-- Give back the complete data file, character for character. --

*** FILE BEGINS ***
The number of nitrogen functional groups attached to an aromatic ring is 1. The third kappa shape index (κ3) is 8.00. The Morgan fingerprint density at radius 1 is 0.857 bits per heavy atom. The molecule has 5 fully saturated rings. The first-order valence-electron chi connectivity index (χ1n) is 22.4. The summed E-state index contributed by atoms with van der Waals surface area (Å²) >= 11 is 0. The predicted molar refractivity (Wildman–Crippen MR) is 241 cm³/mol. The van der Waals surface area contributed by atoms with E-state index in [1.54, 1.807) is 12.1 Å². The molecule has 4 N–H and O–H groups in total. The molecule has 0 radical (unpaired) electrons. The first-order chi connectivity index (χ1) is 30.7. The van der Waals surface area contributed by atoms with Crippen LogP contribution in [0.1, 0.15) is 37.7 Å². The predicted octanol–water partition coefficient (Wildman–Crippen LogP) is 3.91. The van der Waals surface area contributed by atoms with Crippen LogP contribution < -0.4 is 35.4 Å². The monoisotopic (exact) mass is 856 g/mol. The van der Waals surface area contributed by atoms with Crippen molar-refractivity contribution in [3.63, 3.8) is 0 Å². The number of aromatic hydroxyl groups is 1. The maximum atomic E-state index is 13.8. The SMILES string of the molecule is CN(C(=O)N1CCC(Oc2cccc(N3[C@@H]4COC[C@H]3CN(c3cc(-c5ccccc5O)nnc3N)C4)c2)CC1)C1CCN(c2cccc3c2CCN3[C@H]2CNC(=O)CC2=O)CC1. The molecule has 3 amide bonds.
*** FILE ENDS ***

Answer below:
The number of nitrogen functional groups attached to an aromatic ring is 1. The third kappa shape index (κ3) is 8.00. The Morgan fingerprint density at radius 1 is 0.857 bits per heavy atom. The molecule has 5 fully saturated rings. The first-order valence-electron chi connectivity index (χ1n) is 22.4. The summed E-state index contributed by atoms with van der Waals surface area (Å²) >= 11 is 0. The predicted molar refractivity (Wildman–Crippen MR) is 241 cm³/mol. The van der Waals surface area contributed by atoms with E-state index in [1.54, 1.807) is 12.1 Å². The molecule has 4 N–H and O–H groups in total. The molecule has 0 radical (unpaired) electrons. The first-order chi connectivity index (χ1) is 30.7. The van der Waals surface area contributed by atoms with Crippen LogP contribution in [0.1, 0.15) is 37.7 Å². The predicted octanol–water partition coefficient (Wildman–Crippen LogP) is 3.91. The van der Waals surface area contributed by atoms with Crippen LogP contribution < -0.4 is 35.4 Å². The monoisotopic (exact) mass is 856 g/mol. The van der Waals surface area contributed by atoms with Crippen molar-refractivity contribution in [3.63, 3.8) is 0 Å². The number of aromatic hydroxyl groups is 1. The maximum atomic E-state index is 13.8. The SMILES string of the molecule is CN(C(=O)N1CCC(Oc2cccc(N3[C@@H]4COC[C@H]3CN(c3cc(-c5ccccc5O)nnc3N)C4)c2)CC1)C1CCN(c2cccc3c2CCN3[C@H]2CNC(=O)CC2=O)CC1. The molecule has 3 amide bonds.